Two investors weigh in: Is your SPAC just a PIPE dream?

This past year has brought many new developments to a historically traditional process: taking a company public. Many of the standard levers in an initial public offering (IPO) are being redefined as we write.

The emergence of direct listings is just one example. Even in more traditional IPOs, we have seen unique lock-up provisions, different auction approaches, virtual and rapid roadshows become the norm, and company-centric approaches to investor allocations.

But clearly the most disruptive trend of the past 12 months has been the predominance of the Special Purpose Acquisition Company, commonly known as SPAC. A SPAC is a company with no commercial operations that is formed strictly to raise capital through an IPO for the purpose of acquiring an existing, private company.

Also known as “blank check companies,” these entities typically have 24 months to find a company to buy or merge with.

That process essentially makes the acquired company a publicly traded one. SPACs can, and generally do, raise additional capital in the form of a PIPE (Private Investment in Public Equity) in order to reaffirm the SPAC valuation and raise additional capital with the identified target company.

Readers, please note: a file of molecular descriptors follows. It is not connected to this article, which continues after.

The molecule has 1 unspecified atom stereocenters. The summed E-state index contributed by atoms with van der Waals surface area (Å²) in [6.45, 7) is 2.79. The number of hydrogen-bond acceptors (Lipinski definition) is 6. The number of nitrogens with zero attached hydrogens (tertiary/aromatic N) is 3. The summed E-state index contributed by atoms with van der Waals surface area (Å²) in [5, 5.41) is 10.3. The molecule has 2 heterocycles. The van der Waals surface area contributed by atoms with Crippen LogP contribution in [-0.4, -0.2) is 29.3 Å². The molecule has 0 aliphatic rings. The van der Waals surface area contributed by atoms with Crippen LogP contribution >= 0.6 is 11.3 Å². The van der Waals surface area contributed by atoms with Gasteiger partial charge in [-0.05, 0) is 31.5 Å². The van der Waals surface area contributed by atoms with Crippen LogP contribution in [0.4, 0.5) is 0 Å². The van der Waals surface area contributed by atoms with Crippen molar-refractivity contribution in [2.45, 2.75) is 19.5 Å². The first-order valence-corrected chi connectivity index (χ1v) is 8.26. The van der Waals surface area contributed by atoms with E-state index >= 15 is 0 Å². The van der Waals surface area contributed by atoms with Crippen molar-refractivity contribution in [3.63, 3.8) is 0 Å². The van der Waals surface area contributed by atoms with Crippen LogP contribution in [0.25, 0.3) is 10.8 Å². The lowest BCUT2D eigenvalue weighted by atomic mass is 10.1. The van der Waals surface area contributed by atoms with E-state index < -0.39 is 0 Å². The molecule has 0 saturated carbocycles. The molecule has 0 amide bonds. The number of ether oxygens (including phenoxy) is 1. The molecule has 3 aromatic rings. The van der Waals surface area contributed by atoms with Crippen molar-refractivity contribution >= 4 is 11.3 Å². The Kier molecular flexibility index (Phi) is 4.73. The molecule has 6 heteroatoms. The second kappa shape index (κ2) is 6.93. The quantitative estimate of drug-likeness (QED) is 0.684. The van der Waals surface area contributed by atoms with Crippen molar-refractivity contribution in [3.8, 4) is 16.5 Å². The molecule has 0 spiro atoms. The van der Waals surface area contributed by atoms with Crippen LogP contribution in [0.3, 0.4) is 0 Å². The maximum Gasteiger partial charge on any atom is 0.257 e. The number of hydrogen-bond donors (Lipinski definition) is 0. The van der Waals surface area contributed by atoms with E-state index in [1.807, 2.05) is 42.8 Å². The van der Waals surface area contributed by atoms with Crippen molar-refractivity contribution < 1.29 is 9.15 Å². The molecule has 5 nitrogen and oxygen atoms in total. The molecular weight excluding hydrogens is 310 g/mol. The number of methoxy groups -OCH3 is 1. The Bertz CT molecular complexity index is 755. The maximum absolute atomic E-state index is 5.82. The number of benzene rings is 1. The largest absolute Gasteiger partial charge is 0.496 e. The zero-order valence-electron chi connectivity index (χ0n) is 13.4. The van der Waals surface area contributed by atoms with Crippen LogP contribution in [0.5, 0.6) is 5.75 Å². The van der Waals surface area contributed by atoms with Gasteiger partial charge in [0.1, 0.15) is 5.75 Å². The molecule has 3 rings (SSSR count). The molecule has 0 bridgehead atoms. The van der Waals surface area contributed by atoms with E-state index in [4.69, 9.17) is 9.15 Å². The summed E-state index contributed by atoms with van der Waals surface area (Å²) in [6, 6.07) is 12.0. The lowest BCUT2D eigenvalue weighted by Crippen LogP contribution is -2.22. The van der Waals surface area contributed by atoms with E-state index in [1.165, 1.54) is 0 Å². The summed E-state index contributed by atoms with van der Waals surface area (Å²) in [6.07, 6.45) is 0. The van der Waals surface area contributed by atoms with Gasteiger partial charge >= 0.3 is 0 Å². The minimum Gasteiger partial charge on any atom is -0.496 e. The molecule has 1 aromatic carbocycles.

SPACs have been around for decades, but they took the 2020 IPO market by storm. For some context: 2020 had more than 248 SPACs — more than the sum of the SPACs in the previous decade. And while SPACs and the general sentiment around them continue to evolve, 2021 started off strong with 298 newly formed blank-check companies to date that have raised a collective $95 billion (vs. $83 billion in 2020). It’s worth noting that there has since been some slow down in new SPAC formation and an uptick in regulatory caution. We expect such shifts to continue in these early days.

For a SPAC, finding a company to merge with in 24 months might sound like a good amount of time, but in reality, the diligence and SEC process can easily consume six months or more. So identifying the target company relatively quickly becomes critical. As a result of this new trend, many private companies are being approached and courted by a number of newly formed SPACs.

Image Credits: Madrona Venture Capital

At Madrona, we invest in companies early in their journey (often Day One), and walk with them through the years of opportunities, challenges and financing goals. As such, for many of our companies, the conversation around raising capital via a SPAC transaction has come up, and more than once.

How to evaluate the pros and cons of SPACs relative to other financing options can be convoluted and confusing, to say the least.

Are you ready to be a public company?

The fundamental thing to remember about the SPAC process is that the result is a publicly traded company open to the regulatory environment of the SEC and the scrutiny of public shareholders.

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